Olympic history contains many stories of champions overcoming adversity to achieve glory but few match those faced by Hampshire’s Tommy Green, before striking gold in one of the most gruelling Olympic events, the 50km walk.
Thomas William Green was born on 30 March 1894 to parents Flora and Tom. Life got off to a difficult start for Tommy, rickets leaving him unable to walk until he was five years old. On leaving school at 12 he worked as a butcher’s assistant before following in his father’s footsteps and joining the 20th Hussars. While serving in the First World War Green was sent home after a severe gas attack which damaged his lungs. After the war Tommy settled in Eastleigh, married Rose in 1924 and held a variety of jobs before being employed at the Eastleigh Railway Works.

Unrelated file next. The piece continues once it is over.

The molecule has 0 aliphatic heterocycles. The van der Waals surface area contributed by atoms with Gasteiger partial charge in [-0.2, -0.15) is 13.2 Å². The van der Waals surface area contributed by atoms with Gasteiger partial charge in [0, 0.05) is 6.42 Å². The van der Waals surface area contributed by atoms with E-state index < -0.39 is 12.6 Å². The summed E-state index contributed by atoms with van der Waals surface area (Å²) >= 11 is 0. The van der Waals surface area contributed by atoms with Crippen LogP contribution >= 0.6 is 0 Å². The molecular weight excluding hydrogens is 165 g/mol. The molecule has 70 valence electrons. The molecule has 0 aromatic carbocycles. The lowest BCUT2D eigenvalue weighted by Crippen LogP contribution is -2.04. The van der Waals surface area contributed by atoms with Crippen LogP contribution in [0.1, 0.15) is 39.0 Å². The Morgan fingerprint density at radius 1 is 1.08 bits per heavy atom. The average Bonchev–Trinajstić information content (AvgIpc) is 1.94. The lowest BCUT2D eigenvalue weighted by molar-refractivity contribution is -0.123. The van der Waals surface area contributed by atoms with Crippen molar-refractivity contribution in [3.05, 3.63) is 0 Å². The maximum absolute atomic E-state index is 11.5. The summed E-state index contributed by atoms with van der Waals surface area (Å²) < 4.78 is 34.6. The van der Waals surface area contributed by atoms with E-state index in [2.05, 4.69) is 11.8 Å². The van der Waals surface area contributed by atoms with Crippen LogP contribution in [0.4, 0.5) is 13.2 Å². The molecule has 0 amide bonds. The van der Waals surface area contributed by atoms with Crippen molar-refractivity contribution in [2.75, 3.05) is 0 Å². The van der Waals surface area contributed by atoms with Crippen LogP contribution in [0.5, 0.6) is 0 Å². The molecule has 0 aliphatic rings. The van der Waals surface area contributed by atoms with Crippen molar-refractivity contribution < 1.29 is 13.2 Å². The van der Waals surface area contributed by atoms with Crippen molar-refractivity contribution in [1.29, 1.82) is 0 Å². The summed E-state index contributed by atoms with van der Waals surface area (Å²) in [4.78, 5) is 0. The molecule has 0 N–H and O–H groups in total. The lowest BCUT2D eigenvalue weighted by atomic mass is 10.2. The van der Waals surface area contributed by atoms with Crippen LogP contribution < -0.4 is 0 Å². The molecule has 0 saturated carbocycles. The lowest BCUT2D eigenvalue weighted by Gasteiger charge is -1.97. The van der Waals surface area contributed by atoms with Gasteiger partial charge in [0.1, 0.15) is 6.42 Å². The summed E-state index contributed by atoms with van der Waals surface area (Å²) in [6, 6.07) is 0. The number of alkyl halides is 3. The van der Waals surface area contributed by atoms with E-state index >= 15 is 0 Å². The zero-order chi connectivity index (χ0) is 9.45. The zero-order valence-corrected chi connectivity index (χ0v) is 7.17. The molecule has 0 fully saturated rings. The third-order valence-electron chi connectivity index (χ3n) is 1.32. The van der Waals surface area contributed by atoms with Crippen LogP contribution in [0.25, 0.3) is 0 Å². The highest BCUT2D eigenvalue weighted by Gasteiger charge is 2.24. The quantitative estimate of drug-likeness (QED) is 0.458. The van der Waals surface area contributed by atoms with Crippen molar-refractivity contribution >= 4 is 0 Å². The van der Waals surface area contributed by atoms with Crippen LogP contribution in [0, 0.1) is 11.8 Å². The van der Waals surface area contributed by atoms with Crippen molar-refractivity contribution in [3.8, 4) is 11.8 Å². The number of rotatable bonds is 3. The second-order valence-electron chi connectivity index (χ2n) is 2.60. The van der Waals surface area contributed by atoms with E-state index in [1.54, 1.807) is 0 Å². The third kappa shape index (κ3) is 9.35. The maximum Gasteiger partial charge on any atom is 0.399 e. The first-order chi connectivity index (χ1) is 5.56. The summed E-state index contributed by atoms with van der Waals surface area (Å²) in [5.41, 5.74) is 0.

Green first took up walking in 1926 at the age of 32, winnng the first race he entered. Following this surprise victory Tommy joined Belgrave Harriers Athletics Club and began to build up an impressive record in all the major road races both in this country and overseas. By far the greatest of Green’s many triumphs came in the 50 km walk at the 1932 Los Angeles Olympics. Affected by the hot Californian sun, Tommy trailed the leaders early on but recovered to win by over seven minutes. At 38 years and 126 days, he remains the oldest ever champion.
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